The grievor regularly took time from his shift for a workout, but claimed he normally made that time up by coming in early. However, his claims did not match his recorded login and logout times on enough occasions to allow the arbitrator to uphold the termination.
A municipal worker was fired for taking extended lunch breaks and working out at the gym on company time.
R.B. was hired as a temporary worker by the City of Surrey in 1992. He secured full-time status in 1993. In 2005, he undertook training to become a By-Law Enforcement Officer (BLEO). R.B. became a permanent BLEO in 2006.
R.B. received numerous commendations from his employer for diligence, hard work, professionalism and customer service.
There was also discipline on his record, including two warning letters: one related to losing some city property; the other concerning a minor incident of misbehaviour. In addition, there was a one-day suspension on his record for time theft and dishonesty.
Surrey BLEOs were required to work compressed weeks based on nine-and-a-half hour shifts. A 45-minute lunch and two 10-minute breaks were included in the shift and workers were entitled to combine their breaks.
BLEOs spend a significant portion of each day in the field engaged in enforcement activities. Beginning in 2010, the city installed GPS tracking units in the vehicles used by BLEOs.
R.B. attended a meeting for BLEOs at 3 p.m. on March 10, 2011. Noting that R.B. arrived at the meeting carrying a gym bag, a supervisor became suspicious and asked that an investigation be conducted into R.B.’s work activities.
Investigators examined the GPS records on R.B.’s vehicle and the digital footprints from his security pass card and fob to track his comings and goings from work.
Extended lunch breaks
R.B. was called to a meeting on March 17. He was confronted with evidence that he had been taking extended lunch breaks and working out in the city’s weight room for periods of time in excess of the maximum 65 minutes per day to which he was entitled.
R.B. acknowledged that he had been in the gym on the dates mentioned. He said that he normally came in to work early to make up for the time but that he had not done so over the previous two weeks because of stressful circumstances in his life.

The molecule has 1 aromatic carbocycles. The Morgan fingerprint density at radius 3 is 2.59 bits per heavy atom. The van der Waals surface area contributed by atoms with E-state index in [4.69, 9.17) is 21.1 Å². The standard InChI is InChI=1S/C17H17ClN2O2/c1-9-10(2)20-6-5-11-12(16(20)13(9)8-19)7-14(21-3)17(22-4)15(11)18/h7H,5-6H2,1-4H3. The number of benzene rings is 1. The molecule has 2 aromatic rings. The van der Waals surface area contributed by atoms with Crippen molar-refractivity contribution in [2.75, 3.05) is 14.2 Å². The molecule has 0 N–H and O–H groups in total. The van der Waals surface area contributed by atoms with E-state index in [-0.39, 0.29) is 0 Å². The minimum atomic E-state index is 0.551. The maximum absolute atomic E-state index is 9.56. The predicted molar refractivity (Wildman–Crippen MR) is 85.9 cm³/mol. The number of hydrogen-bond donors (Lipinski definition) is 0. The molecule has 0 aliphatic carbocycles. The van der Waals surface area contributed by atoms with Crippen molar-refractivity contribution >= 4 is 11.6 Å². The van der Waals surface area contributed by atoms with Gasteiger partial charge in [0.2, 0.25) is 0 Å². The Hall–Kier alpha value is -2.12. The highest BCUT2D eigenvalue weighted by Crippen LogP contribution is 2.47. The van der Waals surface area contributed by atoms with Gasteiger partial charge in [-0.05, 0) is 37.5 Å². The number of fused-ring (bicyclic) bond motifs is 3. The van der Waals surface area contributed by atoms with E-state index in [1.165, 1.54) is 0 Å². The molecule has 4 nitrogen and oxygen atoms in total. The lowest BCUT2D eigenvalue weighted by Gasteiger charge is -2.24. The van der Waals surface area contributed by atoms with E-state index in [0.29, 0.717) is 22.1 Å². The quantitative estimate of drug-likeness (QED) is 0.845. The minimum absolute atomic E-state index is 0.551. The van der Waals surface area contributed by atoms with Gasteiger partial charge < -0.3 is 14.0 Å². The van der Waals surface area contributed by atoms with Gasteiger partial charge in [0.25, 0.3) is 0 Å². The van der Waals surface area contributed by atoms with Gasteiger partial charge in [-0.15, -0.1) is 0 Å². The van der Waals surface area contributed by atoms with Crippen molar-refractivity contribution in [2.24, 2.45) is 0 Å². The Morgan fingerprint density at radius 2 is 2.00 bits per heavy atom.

R.B. arranged for another meeting a week later. At this meeting, R.B. apologized. He was contrite and emotional. He said that he had done his best to make up for the time at the gym. R.B. said he thought he had an understanding with his supervisor that he would be advised if his efforts to balance his work obligations were not measuring up. R.B. owned up to misusing company time.
R.B. was fired. The union grieved.
The employer said that R.B. was guilty of time theft. He was not completely forthright about his culpability and he had tried to shift the blame to his supervisor. Previous discipline on his record was an aggravating factor. Trustworthiness and integrity were critical attributes for BLEOs. The employer said it had lost confidence in R.B.
The union acknowledged that discipline was warranted but argued that termination was excessive. R.B. had misused company time by failing to keep proper track of his breaks. He was not guilty of any premeditated scheme to defraud the employer. There were also significant mitigating factors to consider, the union said. R.B.’s conduct was not premeditated. His disciplinary record was clear for the past seven years and the employer bore some responsibility for enabling informal, flexible arrangements that seemingly condoned the behaviour.
The termination stood.
The Arbitrator gave R.B. the benefit of the doubt and accepted that he worked through his breaks when he said he did. However, there was still a time deficit according to the logged times.
The Arbitrator accepted, too, that R.B. had sought some clarifications from his supervisor about compliance with shift requirements after the supervisor sent out three separate emails to BLEOs to warn them about concerns that had been raised about time theft, timely breaks, leaving early and arriving late.
The fact that R.B. was told by his supervisor that the emails were not specifically about him did not free R.B. from the obligation of showing up on time and putting in a full day’s work, the Arbitrator said.
“[I] am not prepared to accept R.B.’s assertion that he honestly believed that he was making up the time. If the time was made up on the vast majority of days, and not made up on only a few days, I may have concluded that R.B. believed he had made up the time. However, given the number of days when the time was not made up, I conclude instead that he purposely took a lax approach to whether he made up the time or not. He was concerned enough to approach [the supervisor] three times. He could have easily ensured that the flexibility granted by the Employer was not abused… given this conclusion, I am not persuaded that R.B.’s actions were simply a misuse of company time.”
Reference: The City of Surrey and The Canadian Union of Public Employees, Local 402. Mark J. Brown — Sole Arbitrator. Michael A. Wagner for the Employer. Chris Buchanan for Union. Oct. 29, 2012. 44 pp.
Mark Rogers is a writer and editor who specializes in labour relations and occupational health and safety.